Along the way, though, Michael has been having some very polite arguments with some of the leading “Paleoconservatives,” who for various reasons didn’t like President Trump’s 1776 Commission that was set up in explicit opposition to the pernicious 1619 Project. From there we have a vigorous argument amongst ourselves about how to think about—and more importantly argue in public about—the place of equality in America, deriving from the famous phrase “All men are created equal.” (The two Anton articles that bear on this are “Could the Founders Have Done Better?“, and “Getting Right with the Founders.”)

We weren’t able to do an episode for our regular Saturday time slot last weekend because Steve was on the road, so we’re doing this mid-week show with a special return guest, philosopher Spencer Case, who in a previous life served in the U.S. Army in deployments to both Iraq and Afghanistan. While supportive of our military mission, he had misgivings about how it was all going during his Afghan deployment in 2009 and 2010.

Then Steve and Lucretia discuss at length whether conservatives should turn against the military, or at the very least the politicized and bureaucratized military leadership. They spend a lot of time discussing a savage article by an anonymous serving general officer posted by Glenn Reynolds on Instapundit, which says, among other bracing things, “Unreformed, the Department of Defense is an inscrutable labyrinth which invites fraud, waste, and abuse.” To which Steve proposes: maybe we should cut the Pentagon budget in half. The left has always hated the military, while the right always defended it and wanted to spend more, even with its waste and extravagance. But perhaps that support was a contingent relic of the Cold War? What does it mean for the American military if both the left and the right dislike it?

Lucretia takes over hosting duties for this episode (which seems only truth-in-advertising, since most listeners think she is charge every week), as we contemplate the question: wouldn’t it be nice if we actually had two political parties? We use as our text for the subject one of Harry Jaffa’s earliest essays, “The Nature and Origin of the American Party System,” where he explains why at its core party competition at crucial moments presents a fundamental choice between conflicting understandings of the nation’s core principles.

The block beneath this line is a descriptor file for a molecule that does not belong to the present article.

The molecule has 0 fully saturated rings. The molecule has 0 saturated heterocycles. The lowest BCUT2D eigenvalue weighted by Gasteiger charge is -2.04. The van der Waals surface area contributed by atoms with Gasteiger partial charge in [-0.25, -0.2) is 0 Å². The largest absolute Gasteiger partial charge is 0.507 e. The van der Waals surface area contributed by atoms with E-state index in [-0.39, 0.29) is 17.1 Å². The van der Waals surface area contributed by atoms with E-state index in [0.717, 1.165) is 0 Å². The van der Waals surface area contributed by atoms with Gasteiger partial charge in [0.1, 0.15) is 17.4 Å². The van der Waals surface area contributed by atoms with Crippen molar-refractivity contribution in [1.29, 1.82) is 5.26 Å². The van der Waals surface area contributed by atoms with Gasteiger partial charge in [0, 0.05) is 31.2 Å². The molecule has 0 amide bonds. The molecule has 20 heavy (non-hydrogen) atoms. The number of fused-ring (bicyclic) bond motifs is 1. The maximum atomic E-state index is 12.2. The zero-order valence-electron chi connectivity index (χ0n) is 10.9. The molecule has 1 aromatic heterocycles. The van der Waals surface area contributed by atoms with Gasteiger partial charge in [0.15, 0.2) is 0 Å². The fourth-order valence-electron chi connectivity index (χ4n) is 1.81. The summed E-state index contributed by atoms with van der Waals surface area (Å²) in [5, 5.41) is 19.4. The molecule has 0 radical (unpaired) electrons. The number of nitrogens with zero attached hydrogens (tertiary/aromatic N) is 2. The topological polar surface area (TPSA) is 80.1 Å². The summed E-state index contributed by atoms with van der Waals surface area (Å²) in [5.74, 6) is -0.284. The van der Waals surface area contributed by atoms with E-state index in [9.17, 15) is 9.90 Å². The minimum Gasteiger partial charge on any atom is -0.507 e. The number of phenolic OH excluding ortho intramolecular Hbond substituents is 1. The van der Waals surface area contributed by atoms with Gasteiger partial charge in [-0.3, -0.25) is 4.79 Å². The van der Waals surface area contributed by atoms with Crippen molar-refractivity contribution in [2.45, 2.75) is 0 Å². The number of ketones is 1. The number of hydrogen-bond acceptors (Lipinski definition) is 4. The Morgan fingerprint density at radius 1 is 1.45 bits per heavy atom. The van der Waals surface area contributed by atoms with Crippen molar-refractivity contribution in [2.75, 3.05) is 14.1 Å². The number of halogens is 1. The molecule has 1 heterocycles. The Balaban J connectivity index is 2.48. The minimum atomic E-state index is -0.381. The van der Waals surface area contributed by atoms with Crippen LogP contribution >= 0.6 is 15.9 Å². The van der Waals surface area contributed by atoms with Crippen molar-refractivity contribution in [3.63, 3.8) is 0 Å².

As Jaffa puts it in a bracing paragraph early in the essay:

As everyone knows, California is having another fun-filled recall election next month, and some recent polls show that Governor Gavin Gruesom is in trouble and may well lose. The way California’s recall works is that if a majority votes to recall the governor, the second step on the ballot is to choose a successor, and right now the list of people who have qualified for the replacement field is nearing 50.

Ted Gaines

When it comes to COVID, Power Line’s go-to source for making sense of the subject is Kevin Roche, who brings his years of experience in the health care field to his very useful website, healthy-skeptic.com. Scott Johnson follows Kevin’s work closely on Power Line (here, here, and here, for example), but we decided it was time  to hear from Kevin directly in podcast form.

Among his other pithy phrases are, “Coronamania thrives in darkness,” a nice twist on the pretension of the Washington Post, and also, “you can’t spell ‘pandemic’ without panic.”